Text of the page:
Monday, July 21, 2014
I don't think I like rain storms anymore....
Well well well. So much to say. My heart kinda hurts about writing this, but it sure was an adventure! So here goes for a play by play of this week.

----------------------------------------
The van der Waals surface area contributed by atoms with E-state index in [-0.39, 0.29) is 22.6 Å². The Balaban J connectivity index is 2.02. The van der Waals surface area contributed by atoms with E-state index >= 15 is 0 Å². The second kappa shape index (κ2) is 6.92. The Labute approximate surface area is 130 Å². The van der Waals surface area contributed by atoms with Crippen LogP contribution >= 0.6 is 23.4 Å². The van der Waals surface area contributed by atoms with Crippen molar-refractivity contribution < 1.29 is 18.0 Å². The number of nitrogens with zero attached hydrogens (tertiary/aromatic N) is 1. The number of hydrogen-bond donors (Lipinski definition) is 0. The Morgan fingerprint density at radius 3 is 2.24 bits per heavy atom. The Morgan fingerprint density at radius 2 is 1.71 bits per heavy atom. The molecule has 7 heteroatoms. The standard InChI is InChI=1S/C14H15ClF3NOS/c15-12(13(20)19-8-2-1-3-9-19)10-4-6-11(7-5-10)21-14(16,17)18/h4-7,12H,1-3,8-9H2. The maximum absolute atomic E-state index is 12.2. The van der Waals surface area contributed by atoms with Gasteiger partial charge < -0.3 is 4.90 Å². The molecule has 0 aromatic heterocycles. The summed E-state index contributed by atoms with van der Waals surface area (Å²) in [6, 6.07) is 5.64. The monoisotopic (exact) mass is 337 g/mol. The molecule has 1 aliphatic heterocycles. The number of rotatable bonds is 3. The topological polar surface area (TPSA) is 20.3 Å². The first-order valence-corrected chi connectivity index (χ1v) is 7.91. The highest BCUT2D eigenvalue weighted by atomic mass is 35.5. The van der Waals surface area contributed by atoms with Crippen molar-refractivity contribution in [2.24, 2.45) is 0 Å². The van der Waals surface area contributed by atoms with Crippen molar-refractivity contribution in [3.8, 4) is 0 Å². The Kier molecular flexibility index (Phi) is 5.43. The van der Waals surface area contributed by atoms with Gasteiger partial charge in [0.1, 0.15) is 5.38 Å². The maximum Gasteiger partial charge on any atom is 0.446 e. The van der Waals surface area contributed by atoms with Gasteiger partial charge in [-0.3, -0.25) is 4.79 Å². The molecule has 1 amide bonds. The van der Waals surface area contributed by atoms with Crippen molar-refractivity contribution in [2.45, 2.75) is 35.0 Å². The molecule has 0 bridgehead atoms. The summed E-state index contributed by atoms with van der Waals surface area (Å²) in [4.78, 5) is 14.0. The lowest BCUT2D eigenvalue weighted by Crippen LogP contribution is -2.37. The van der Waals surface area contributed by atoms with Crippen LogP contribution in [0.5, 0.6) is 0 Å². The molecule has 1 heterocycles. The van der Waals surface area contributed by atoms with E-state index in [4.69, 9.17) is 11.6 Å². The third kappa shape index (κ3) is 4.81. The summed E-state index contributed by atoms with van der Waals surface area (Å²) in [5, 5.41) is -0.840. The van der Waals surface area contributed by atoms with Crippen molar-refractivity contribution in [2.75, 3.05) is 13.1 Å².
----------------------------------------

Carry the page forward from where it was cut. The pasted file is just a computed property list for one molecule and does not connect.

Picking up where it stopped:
Tuesday, we got word that a typhoon was on the way of the mission. It was expected to be pretty big, but always in the past, we hear the news and not much ever happens to us. So I was honestly surprised by what happened to us here. Tuesday afternoon continued as normal and we visited our investigators, including the Diaz family (take note of them). And before we went home for the night, we figured we would stop by the store to buy some candles, matches, water, and of course a tub of ice cream! So the night continues, we decide to put our stuff up from the ground like suitcases and everything just because it was raining outside and our house tends to flood. Then we headed to bed at 10:30 pm. Around 11pm, the wind started picking up, and I kinda had a hard time sleeping considering the fact that I was nervous the house would flood and it was loud outside. Then it just kept getting stronger and stronger. The rain was so noisy and intense on the metal outside of our roof and we could hear the trees blowing. Around 2-3am the power went out and our electric fan was kaput. Then around 3:30am I put my foot on the ground by my bed to feel for water and sure enough I did! The water had entered the house! So I woke the sisters up, they claim it was in a frantic manner, but I think I was pretty calm. hehe So we wake up and clean up, and then we had the bright idea- oh shoot! The power is out! Our ice cream is gonna melt! So Sister Wilson and I threw that pint down our throats. So that was nice and partially melted. Back to sleep again at 4am. THEN the rain had stopped and the wind.... Hmm. Kinda suddenly too. So I am kinda like whaaaa? Tapos na?? (finished?) But then surely enough that was just the eye of the storm, where everything is quiet. And then the tail of the storm hit us! It was a nice break for everyone to get on their sheet metal roofs and do some nailing down for part two! Then it all returned and lasted till 9am. I was exhausted and woke up when it was about finished and then we were all like, "Well, we think our zone training meeting is cancelled..." Sweet! Sister Wilson and I didn’t have to do the workshop! We got to work, mopping out the water from inside the house, sweeping up the leaves outside, and then we kinda just wait to see what we should do. Eventually the office elders drove over to check on us and they said we were allowed to go out and serve, so we threw on our jeans, grabbed my working gloves and headed out! Man, it was so dang kuwawa (sad) to see all the snapped trees, broken power lines, missing roofs, trash flown around, and crumbled homes.